Powers led the Spartans (15-1, 5-0 East Bay Athletic League) with 16 points on Wednesday and was 7-for-7 at the free throw line. Levesque added nine of his 11 in the second half.
Blessed with a quick release and soft touch, Powers came into De La Salle with a shooter’s mentality. His dad Robert was a lights-out bomber for nearby Las Lomas (Walnut Creek) and later starred at Diablo Valley College and semipro leagues.
“If you play at De La Salle you have to be able to shoot the ball,” Powers said. “My dad for sure taught me how to shoot but the coaches here have taken me to another level. It’s all about coaching here. I think we have the best coach in the state and one of the best in the country.”
As important as shooting is, De La Salle’s bread and butter is on the defensive end. “Everything starts, stops and ends with our defense,” Powers said.
The Spartans give up 33.2 points a game and have allowed more than 40 points only four times all season, once since Christmas. They've allowed less than 30 in six of their last 10 games.
After giving up just 17 points through three quarters while stopping McClymonds’ 49-game win streak on Monday with a 43-38 win, De La Salle didn’t allow a point for 10 minutes and 38 seconds after Monte Vista took a 3-0 lead on Wednesday.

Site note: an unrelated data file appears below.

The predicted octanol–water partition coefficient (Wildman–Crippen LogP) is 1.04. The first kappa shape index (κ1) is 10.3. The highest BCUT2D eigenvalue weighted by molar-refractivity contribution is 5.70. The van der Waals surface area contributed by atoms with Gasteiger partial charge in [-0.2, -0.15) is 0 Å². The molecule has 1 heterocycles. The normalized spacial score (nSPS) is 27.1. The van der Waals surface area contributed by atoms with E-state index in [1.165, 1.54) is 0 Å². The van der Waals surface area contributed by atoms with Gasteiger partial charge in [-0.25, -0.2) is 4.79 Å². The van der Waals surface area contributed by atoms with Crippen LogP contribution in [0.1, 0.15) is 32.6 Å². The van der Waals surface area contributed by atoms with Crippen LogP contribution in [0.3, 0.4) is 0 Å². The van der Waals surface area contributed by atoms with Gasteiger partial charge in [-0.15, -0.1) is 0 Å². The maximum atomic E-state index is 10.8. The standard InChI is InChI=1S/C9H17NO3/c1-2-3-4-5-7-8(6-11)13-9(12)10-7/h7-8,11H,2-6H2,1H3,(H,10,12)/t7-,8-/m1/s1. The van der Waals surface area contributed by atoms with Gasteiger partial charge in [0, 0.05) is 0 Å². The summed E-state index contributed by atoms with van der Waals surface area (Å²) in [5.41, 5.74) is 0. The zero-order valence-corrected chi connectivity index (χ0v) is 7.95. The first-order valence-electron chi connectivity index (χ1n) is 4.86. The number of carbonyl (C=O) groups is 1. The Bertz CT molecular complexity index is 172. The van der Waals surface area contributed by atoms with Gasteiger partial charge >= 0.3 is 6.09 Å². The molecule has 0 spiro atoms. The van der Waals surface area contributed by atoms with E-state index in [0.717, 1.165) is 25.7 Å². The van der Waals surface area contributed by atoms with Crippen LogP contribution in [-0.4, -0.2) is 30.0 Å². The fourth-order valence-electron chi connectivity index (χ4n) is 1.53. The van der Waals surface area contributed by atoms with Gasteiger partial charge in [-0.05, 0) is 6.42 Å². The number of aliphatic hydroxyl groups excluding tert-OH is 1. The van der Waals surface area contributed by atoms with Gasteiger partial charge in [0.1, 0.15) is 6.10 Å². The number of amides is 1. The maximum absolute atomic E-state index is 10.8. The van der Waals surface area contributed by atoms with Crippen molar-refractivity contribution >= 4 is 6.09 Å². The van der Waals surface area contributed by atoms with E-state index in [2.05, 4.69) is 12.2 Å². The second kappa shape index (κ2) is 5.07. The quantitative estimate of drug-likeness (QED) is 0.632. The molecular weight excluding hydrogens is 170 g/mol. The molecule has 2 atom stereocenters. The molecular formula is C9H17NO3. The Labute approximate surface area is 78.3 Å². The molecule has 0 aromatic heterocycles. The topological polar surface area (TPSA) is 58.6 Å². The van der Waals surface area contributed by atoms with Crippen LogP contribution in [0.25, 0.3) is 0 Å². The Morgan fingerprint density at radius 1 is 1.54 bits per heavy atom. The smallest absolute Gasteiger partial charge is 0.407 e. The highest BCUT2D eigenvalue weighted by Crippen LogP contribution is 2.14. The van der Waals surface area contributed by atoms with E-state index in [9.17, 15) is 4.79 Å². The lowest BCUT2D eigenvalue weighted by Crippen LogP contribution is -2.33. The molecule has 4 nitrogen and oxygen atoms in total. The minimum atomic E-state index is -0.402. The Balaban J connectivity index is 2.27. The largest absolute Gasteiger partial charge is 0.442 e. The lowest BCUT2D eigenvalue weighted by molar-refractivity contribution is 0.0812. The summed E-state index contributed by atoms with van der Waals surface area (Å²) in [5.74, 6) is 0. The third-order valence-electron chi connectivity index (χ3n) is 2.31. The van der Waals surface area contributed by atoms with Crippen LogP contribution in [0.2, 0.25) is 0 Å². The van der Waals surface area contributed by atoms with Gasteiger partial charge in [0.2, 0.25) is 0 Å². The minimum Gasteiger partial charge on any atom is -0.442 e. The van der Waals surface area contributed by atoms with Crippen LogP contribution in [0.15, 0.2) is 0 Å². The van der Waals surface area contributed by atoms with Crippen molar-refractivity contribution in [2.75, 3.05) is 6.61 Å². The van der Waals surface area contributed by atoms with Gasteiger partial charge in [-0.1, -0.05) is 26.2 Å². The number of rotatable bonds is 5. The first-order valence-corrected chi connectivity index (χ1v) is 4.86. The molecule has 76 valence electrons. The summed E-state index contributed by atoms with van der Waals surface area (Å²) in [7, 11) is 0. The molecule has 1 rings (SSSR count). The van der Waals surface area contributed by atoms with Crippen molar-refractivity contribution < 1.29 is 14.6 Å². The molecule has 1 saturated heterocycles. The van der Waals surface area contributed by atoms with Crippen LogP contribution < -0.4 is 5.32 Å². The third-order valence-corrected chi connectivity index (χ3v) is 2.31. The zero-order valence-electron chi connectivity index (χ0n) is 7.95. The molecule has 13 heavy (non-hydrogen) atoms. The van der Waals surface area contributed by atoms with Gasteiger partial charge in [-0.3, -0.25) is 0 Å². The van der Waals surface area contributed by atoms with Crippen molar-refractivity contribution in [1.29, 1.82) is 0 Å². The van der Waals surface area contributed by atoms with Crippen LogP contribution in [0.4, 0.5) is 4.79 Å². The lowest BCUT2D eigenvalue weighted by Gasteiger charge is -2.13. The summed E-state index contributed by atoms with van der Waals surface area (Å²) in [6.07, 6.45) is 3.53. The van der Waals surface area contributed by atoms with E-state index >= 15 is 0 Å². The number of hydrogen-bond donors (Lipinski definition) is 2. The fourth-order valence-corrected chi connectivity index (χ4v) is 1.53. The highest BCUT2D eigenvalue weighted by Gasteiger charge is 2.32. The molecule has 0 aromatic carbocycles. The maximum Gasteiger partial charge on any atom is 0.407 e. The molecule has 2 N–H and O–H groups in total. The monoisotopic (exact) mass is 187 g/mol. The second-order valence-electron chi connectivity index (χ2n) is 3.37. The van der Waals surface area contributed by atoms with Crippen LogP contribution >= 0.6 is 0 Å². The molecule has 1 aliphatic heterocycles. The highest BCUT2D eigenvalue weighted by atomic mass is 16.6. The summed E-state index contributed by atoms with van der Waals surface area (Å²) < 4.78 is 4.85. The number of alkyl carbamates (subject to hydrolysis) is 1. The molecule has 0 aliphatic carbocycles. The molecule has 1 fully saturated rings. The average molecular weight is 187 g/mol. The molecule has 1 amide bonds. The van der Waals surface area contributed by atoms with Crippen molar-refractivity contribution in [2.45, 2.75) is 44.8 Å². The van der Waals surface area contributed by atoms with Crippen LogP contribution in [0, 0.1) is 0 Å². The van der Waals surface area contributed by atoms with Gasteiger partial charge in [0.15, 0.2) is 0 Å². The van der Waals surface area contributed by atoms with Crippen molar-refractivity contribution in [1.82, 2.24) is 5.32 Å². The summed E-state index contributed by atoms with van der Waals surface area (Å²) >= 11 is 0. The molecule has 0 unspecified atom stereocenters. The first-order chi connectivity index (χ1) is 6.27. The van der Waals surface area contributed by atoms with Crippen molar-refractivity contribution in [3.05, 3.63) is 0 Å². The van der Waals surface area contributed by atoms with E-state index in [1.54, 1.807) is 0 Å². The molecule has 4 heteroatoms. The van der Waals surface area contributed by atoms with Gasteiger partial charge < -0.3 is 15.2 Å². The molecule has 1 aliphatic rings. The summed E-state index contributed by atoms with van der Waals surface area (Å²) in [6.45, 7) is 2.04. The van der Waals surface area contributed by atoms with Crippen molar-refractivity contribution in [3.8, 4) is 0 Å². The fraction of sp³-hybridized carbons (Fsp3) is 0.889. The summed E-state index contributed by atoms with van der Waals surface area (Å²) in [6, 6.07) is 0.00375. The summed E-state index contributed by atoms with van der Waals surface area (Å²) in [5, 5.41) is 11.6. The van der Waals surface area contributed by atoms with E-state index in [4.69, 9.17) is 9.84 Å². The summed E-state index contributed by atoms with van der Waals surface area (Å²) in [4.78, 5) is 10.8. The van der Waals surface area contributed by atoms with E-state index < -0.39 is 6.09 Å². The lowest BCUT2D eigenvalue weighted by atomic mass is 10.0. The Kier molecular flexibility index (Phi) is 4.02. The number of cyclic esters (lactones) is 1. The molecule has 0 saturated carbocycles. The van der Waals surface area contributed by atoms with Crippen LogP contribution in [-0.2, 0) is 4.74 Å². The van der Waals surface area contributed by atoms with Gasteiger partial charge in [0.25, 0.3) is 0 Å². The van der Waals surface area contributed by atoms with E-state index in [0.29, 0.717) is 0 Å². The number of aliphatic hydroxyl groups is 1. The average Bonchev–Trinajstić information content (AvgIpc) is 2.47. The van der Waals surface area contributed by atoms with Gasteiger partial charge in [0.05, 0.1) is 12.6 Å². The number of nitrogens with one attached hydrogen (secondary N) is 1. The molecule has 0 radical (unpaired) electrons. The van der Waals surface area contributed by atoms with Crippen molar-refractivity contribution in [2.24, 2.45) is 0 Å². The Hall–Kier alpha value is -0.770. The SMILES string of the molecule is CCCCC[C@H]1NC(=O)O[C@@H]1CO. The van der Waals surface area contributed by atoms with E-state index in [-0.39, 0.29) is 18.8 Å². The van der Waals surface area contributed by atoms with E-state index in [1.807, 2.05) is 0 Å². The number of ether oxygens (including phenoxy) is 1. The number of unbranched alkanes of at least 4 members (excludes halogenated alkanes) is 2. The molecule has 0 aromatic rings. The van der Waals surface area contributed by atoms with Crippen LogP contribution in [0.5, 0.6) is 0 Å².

Brian Barbour, one of the Bay Area’s top all-around players, scored 20 of Monte Vista’s 34 points, 17 coming in the second half. He said communication and guard pressure is the key for the Spartans.
Barbour missed his first six shots, but made 7 of his last 11. The rest of the Mustangs (15-2, 4-1) were a combined 6-for-21 from the field and scored just 14 points.
Before an absolutely packed De La Salle home game – it was jammed by the first quarter of the JV game and fans were turned away 30 minutes before the varsity contest - Monte Vista led just once in the game.
“They just talk so well and know exactly what they’re doing,” he said. “Nothing comes easy against them. We’ll make adjustments though. (Monte Vista) Coach (Bill) Powers knows what he’s doing. It will be much different next time at our place.”
All 12 Spartans are tenacious defensively, but if ever there was someone truly worth watching on that end it is Estrada.
Man-up defense doesn’t make the ESPN reel, but watch the super quick senior move side-to-side and dare not be amazed.
Estrada, along with Smith, did much of the work on highly skilled and potent Taylor Brewster who opened the game with a 3-pointer but never scored after, missing eight straight shots under heavy duress.
“(Estrada) is definitely an unsung hero for us,” Allocco said. “Personally, I think he’s a Division I kid.”
Estrada broke his ankle and didn’t play during the fall. Then when the ankle was just about healed, he fell off his crutches and dislocated his shoulder.
He made just one shot on Wednesday, a three-pointer, but looks like his offensive game is slashing to the basket.
“He’s just been healthy the last two or three weeks,” Allocco said. “He’s just going to get better and better.”